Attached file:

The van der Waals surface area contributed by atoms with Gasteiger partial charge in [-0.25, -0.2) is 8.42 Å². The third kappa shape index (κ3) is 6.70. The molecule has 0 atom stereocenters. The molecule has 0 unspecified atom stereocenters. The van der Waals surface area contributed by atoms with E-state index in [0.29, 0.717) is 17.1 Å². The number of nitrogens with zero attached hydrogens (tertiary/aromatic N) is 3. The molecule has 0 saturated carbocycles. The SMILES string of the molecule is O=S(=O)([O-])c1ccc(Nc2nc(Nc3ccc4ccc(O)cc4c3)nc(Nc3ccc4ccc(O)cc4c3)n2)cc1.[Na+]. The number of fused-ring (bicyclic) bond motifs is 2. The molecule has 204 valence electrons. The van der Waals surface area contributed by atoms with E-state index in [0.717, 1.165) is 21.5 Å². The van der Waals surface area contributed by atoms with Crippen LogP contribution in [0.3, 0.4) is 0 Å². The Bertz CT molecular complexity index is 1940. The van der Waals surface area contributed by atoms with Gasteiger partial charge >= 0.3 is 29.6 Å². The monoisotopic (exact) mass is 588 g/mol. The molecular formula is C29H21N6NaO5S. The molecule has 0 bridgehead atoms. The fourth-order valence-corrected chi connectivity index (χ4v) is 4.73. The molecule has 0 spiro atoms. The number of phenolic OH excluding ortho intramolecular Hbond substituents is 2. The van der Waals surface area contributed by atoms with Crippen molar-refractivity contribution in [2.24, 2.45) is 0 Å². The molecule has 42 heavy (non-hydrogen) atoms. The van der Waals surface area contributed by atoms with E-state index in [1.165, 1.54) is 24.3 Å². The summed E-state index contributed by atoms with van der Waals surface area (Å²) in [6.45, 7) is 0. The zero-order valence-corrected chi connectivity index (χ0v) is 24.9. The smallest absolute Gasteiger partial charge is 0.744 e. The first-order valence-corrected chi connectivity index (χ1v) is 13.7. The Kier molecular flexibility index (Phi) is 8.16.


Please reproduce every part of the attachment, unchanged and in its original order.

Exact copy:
The van der Waals surface area contributed by atoms with Gasteiger partial charge in [-0.25, -0.2) is 8.42 Å². The third kappa shape index (κ3) is 6.70. The molecule has 0 atom stereocenters. The molecule has 0 unspecified atom stereocenters. The van der Waals surface area contributed by atoms with E-state index in [0.29, 0.717) is 17.1 Å². The number of nitrogens with zero attached hydrogens (tertiary/aromatic N) is 3. The molecule has 0 saturated carbocycles. The SMILES string of the molecule is O=S(=O)([O-])c1ccc(Nc2nc(Nc3ccc4ccc(O)cc4c3)nc(Nc3ccc4ccc(O)cc4c3)n2)cc1.[Na+]. The number of fused-ring (bicyclic) bond motifs is 2. The molecule has 204 valence electrons. The van der Waals surface area contributed by atoms with E-state index in [0.717, 1.165) is 21.5 Å². The van der Waals surface area contributed by atoms with Crippen LogP contribution in [0.3, 0.4) is 0 Å². The Bertz CT molecular complexity index is 1940. The van der Waals surface area contributed by atoms with Gasteiger partial charge >= 0.3 is 29.6 Å². The monoisotopic (exact) mass is 588 g/mol. The molecular formula is C29H21N6NaO5S. The molecule has 0 bridgehead atoms. The fourth-order valence-corrected chi connectivity index (χ4v) is 4.73. The molecule has 0 spiro atoms. The number of phenolic OH excluding ortho intramolecular Hbond substituents is 2. The van der Waals surface area contributed by atoms with Crippen molar-refractivity contribution in [2.24, 2.45) is 0 Å². The molecule has 42 heavy (non-hydrogen) atoms. The van der Waals surface area contributed by atoms with E-state index in [1.165, 1.54) is 24.3 Å². The summed E-state index contributed by atoms with van der Waals surface area (Å²) in [6.45, 7) is 0. The zero-order valence-corrected chi connectivity index (χ0v) is 24.9. The smallest absolute Gasteiger partial charge is 0.744 e. The first-order valence-corrected chi connectivity index (χ1v) is 13.7. The Kier molecular flexibility index (Phi) is 8.16.